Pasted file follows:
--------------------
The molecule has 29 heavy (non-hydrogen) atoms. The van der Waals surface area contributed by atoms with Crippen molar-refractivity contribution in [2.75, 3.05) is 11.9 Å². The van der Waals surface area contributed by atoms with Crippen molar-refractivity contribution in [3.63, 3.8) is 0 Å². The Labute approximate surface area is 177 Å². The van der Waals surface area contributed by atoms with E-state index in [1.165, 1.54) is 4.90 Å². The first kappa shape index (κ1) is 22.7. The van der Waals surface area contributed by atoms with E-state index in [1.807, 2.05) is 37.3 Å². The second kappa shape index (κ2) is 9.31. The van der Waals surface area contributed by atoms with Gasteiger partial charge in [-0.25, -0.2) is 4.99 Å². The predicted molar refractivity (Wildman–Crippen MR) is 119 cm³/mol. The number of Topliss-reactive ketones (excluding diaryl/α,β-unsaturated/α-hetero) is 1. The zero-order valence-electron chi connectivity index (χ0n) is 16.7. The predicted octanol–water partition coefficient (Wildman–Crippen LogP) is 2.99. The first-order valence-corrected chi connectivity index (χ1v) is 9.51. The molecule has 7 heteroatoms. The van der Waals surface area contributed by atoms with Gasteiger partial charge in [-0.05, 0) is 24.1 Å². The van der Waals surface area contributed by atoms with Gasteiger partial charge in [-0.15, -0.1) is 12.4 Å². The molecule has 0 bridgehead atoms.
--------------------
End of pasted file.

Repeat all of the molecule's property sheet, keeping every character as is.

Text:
The molecule has 29 heavy (non-hydrogen) atoms. The van der Waals surface area contributed by atoms with Crippen molar-refractivity contribution in [2.75, 3.05) is 11.9 Å². The van der Waals surface area contributed by atoms with Crippen molar-refractivity contribution in [3.63, 3.8) is 0 Å². The Labute approximate surface area is 177 Å². The van der Waals surface area contributed by atoms with E-state index in [1.165, 1.54) is 4.90 Å². The first kappa shape index (κ1) is 22.7. The van der Waals surface area contributed by atoms with E-state index in [1.807, 2.05) is 37.3 Å². The second kappa shape index (κ2) is 9.31. The van der Waals surface area contributed by atoms with Gasteiger partial charge in [-0.25, -0.2) is 4.99 Å². The predicted molar refractivity (Wildman–Crippen MR) is 119 cm³/mol. The number of Topliss-reactive ketones (excluding diaryl/α,β-unsaturated/α-hetero) is 1. The zero-order valence-electron chi connectivity index (χ0n) is 16.7. The predicted octanol–water partition coefficient (Wildman–Crippen LogP) is 2.99. The first-order valence-corrected chi connectivity index (χ1v) is 9.51. The molecule has 7 heteroatoms. The van der Waals surface area contributed by atoms with Gasteiger partial charge in [-0.05, 0) is 24.1 Å². The van der Waals surface area contributed by atoms with Gasteiger partial charge in [-0.15, -0.1) is 12.4 Å². The molecule has 0 bridgehead atoms.